Since his debut, the main aim of Jan Fabre’s research has been to discover the secret of beauty. Precisely this part of the sentence – discovering the secret of beauty – perfectly explains the art of the famous Belgian multidisciplinary artist. Although he is best known for his use of Bic-art (ballpoint drawings), Fabre uses a number of other styles and techniques as well. The London-based Ronchini Gallery is organizing Jan Fabre exhibition that is entitled The Knight of the Night. The exhibition features works spanning from 1992 to 2013, brought together for the first time to form a single narrative centred on courtly romance, one of the pivotal themes in the artist’s oeuvre. The works presented in this exhibition explore the primary preoccupations of the artist’s practice, such as metamorphosis and the relationships between animals and humans, as well as life and death.
Discovering the Secret of Beauty – The Art of Jan Fabre
Jan Fabre is Antwerp-based artist, who is considered to be one of the most significant artists based in Belgium today. He has been active for more than 35 years, and has created work as an artist and author across theatre and visual arts. In his art, Fabre uses a wide range of art media- drawings, sculpture, installation, film and performance. The artist is particularly interested in the relationships between drawing and sculpture (take a look at our article about understanding and collecting contemporary sculpture). What is central to Fabre’s art is the exploration of the body, from its fragility and defense mechanisms, to a broader observation of the behavior of human beings, and questioning how they will survive in the future. Behind his artistic products we find ideas, such as the centrality of the body in its physiological, intellectual and symbolic aspects; drawing’s leading role as the tool to know the body; and the possibility of interchange (or metamorphosis) between art and science, man and animal, life and death.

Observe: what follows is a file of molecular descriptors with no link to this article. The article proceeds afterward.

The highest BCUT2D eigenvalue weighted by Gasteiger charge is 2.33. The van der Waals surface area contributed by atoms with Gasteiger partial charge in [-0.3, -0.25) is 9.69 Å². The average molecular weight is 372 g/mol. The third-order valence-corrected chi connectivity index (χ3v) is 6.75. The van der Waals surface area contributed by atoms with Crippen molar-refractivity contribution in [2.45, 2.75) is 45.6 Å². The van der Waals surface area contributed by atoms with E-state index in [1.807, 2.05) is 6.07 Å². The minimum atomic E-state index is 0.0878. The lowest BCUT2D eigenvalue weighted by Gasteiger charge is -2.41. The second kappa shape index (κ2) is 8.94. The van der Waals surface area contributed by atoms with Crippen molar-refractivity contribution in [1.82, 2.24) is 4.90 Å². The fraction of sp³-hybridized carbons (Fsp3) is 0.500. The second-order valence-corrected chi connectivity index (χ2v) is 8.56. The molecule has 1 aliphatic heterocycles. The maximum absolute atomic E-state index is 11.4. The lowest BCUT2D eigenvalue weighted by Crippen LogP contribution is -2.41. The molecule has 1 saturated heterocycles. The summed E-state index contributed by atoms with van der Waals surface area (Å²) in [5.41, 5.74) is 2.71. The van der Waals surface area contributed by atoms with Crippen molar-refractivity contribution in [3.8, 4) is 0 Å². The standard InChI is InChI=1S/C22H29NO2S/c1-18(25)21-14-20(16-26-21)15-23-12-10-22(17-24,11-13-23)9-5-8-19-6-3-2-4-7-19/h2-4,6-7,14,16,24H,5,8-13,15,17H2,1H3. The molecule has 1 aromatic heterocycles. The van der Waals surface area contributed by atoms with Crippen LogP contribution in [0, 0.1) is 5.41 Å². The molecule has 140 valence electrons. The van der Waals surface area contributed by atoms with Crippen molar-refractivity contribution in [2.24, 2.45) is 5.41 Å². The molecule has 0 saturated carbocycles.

Knight of the Night
The curatorial concept of the exhibition Knight of the Night takes its departure from the performance film Lancelot (2004) which saw Fabre battle against himself in front of the camera for five hours, weighed down in heavy armor in a cold and dark location. Highlights from the exhibition include suits of armor (works from 1997) created from thousands of wing-cases from the iridescent jewel (scarab) beetles. In Salvator Mundi (1998) iron armor, black beetle shells and a spinal column become a single sculpture. Skull sculptures materialize the dreams and nightmares that hover inside this night-time fairy-tale. Human skulls built with colorful mixtures of jewel beetle wing-cases clasp prey such as a taxidermy magpie, leather whips and the iron keys of hell; skulls become messengers of vanity and vigilance with historical references to the Belgian colonization of Congo. The visitors of the show will also have an opportunity to see Fabre’s prolific drawings, characterized by his distinctive use of a Bic ballpoint pen.
Jan Fabre Exhibition at Ronchini Gallery
Knight of the Night will be Jan Fabre’s first UK solo exhibition. The show perfectly meets the main aims of the Ronchini Gallery, which is to discover and rediscover exceptional artists through presenting curated exhibitions from the gallery’s stable of international artists and beyond. Having in mind this is the first artist’s solo exhibition in the United Kingdom, it is a must see event for all art lovers. The price range for the works exhibited at Ronchini Gallery are between €80,000 – €200,000. The exhibition Knight of the Night will be on view from February 12 until March 19, 2016 at Ronchini Gallery in London.
Featured Images: Jan Fabre – Armour (Leg), 1997, beetles on iron wire, ; Jan Fabre – Armour (Arm), 1997, beetles on iron wire; Jan Fabre – Armour (Breast), 1997, beetles on iron wire; Jan Fabre – Armour (Breast), 1997, beetles on iron wire; Jan Fabre – Skull with Magpie, 2001, mixture of jewel beetle wing-cases, polymers, stuffed bird; Jan Fabre – Salvator Mundi, 1998, buprestids, iron, angel’s hair, bones. All images – photo Claudio Abate, courtesy the artist and Ronchini Gallery